A Republican Senator Just Directed an Incredibly Sinister Bible Verse Against Obama

Not cool, David Perdue. Not cool.

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When Sen. David Perdue (R-Ga.) took the stage on Friday morning at Ralph Reed’s Faith and Freedom summit, the first-term senator complained that he had to follow a preacher. But he had a biblical reference ready to warm up the crowd. Yet his line was rather chilling.

Perdue, who was a wealthy businessman before he took office, urged the audience to pray for President Barack Obama—but he clearly did not mean to wish him well.

“We should pray like Psalm 109:8 says: ‘Let his days be few,'” Perdue said with a chuckle. The crowd giggled, but the psalm he cited wasn’t talking about the end of a presidential term and it doesn’t end there.

For some context, the psalm continues:

May his days be few; may another take his office!

May his children be fatherless and his wife a widow!

May his children wander about and beg, seeking food far from the ruins they inhabit!

May the creditor seize all that he has; may strangers plunder the fruits of his toil!

Let there be none to extend kindness to him, nor any to pity his fatherless children!

May his posterity be cut off; may his name be blotted out in the second generation!

May the iniquity of his fathers be remembered before the Lord, and let not the sin of his mother be blotted out!

Let them be before the Lord continually, that he may cut off the memory of them from the earth!

This was not an original thought that Perdue had. The verse has become a popular anti-Obama slogan in some right-wing circles. It has even been printed on bumper stickers. And it has been controversial. As a sitting senator, Perdue may be the highest ranking public official to direct this vengeful verse against Obama.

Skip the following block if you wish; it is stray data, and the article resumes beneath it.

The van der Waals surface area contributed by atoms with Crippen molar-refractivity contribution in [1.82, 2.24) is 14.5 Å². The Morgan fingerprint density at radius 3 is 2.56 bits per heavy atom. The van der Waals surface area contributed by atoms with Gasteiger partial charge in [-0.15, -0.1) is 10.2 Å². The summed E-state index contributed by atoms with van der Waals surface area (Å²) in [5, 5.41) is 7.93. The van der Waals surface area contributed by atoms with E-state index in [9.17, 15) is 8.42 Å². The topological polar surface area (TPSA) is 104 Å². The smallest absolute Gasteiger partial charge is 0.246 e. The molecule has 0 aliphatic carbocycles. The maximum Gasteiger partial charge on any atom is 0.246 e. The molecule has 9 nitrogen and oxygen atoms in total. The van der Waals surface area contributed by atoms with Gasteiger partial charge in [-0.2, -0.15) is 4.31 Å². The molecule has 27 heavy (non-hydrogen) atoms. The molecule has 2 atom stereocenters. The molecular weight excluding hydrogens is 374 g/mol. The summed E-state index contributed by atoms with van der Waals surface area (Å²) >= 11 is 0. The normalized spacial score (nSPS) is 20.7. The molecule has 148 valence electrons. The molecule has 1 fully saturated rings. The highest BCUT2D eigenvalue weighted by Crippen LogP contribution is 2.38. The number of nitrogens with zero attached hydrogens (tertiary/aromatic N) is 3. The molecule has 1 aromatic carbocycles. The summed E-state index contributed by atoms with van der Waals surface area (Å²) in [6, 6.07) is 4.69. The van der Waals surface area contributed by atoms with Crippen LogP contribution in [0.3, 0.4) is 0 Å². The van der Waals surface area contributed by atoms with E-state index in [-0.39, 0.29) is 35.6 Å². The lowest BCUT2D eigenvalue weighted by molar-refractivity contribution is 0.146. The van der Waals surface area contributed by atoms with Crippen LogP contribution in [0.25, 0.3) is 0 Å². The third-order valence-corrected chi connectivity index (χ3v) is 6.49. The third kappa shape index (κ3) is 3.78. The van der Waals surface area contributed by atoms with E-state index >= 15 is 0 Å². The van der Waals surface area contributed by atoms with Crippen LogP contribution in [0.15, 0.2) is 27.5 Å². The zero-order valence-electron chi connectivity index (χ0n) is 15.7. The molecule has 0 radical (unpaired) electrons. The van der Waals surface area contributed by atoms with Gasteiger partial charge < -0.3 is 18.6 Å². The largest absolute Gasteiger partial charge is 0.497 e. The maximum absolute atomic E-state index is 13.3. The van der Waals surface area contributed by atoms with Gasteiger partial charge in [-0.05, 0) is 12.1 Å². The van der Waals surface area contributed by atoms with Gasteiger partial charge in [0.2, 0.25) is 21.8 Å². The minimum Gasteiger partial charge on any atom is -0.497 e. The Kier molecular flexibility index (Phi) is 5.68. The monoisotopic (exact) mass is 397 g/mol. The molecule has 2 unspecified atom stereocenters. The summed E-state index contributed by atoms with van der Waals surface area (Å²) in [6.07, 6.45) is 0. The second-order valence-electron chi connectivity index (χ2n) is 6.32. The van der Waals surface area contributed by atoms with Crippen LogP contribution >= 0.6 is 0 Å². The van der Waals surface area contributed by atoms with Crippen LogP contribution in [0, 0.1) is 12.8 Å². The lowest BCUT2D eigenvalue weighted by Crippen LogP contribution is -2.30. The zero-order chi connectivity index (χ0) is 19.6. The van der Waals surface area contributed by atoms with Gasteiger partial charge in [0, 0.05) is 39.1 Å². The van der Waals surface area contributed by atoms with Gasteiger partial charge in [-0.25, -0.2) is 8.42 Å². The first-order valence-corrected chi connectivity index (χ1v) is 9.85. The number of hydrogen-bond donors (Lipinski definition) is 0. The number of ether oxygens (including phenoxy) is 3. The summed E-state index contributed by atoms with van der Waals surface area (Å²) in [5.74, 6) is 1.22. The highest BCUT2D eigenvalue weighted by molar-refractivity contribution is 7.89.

Update: Perdue’s office emailed Bloomberg and denied that he intended any harm to the president. Despite asking the audience to pray very specifically on the psalm verse he was quoting, Perdue claimed the media was taking it out of context.

 

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You expect the big picture, and it's our job at Mother Jones to give it to you. And right now, so many of the troubles we face are the making not of a virus, but of the quest for profit, political or economic (and not just from the man in the White House who could have offered leadership and comfort but instead gave us bleach).

In "News Is Just Like Waste Management," we unpack what the coronavirus crisis has meant for journalism, including Mother Jones’, and how we can rise to the challenge. If you're able to, this is a critical moment to support our nonprofit journalism with a donation: We've scoured our budget and made the cuts we can without impairing our mission, and we hope to raise $400,000 from our community of online readers to help keep our big reporting projects going because this extraordinary pandemic-plus-election year is no time to pull back.

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